NSA Responds to criticism of Lake District UNESCO World Heritage status

14th July 2017

Thursday 13th July 2017

Dear Editor (of The Guardian newspaper)

George Monbiot could not be more misleading and provocative in his article regarding Unesco granting the Lake District world heritage status. But then outrageous statements and provocation sells books and it should be remembered that this is his business.

It is ironic that he blames sheep, the most gentle and pastoral of all our domestic farm animals, for denuding the countryside when sheep numbers over the last decade have been lower than years previous. For that reason, there are many abandoned and semi-abandoned upland areas where biological richness is being challenged by a dominance of coarse and rough, almost mono, vegetation shrouding out our more delicate flora and denying invertebrates their habitat and food source.

Mr Monbiot’s argument boils down to what type of countryside we want. The one he aspires to is nothing like the countryside most individuals or conservation organisations want and his vision risks a countryside of ‘food factories’ in one area and ‘nature reserves’ in another.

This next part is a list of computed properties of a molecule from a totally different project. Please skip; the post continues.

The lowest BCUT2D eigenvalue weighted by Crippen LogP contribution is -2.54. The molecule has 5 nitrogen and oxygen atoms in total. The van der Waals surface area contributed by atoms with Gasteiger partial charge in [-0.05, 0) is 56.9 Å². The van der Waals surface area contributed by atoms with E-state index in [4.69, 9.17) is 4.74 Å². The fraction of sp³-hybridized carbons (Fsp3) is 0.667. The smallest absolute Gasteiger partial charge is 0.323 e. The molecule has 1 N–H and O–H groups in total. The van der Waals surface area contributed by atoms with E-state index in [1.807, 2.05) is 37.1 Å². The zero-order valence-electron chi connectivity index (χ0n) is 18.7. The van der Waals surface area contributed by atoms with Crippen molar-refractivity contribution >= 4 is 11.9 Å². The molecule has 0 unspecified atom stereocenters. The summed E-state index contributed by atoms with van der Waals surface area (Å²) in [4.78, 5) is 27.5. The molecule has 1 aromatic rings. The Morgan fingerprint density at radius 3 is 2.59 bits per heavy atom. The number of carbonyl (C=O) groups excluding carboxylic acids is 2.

There is no disputing that very little entirely wild land exists in the UK. That is land which has not experienced human intervention by way of farming, grazing or human survival activities. These activities have taken place for thousands of years and it is no surprise that wildlife has evolved and adapted alongside. The curlew and golden plover’s relationship with hay meadows, the skylark and lapwing and their dependency on short vegetation, the butterflies and moths whose life-cycle relies on grassland and the hares and other mammals which thrive on open spaces. All these birds, mammals and invertebrates have a symbiotic relationship with farming, particularly so to the traditional farming practised in places like the Lake District.

Pressure has been put on our farming methods, forcing them to become more efficient to meet modern supply chain needs. I am not denying we should have recognised the delicate nature of the traditional upland farming methods and its intricate relationship with other living things surrounding it, but there is some excellent, on-going work being done to create demand for the unique products, food and breeding stock, which come from these upland farms.

NSA believes the farming community are central to this heritage in the Lake District and will continue to support sheep farmers in upland areas and the rest of the UK in promotion of their industry. To achieve a world heritage site status is an admirable, well-deserved achievement for this iconic region of the UK.

Yours sincerely

Phil Stocker

National Sheep Association Chief Executive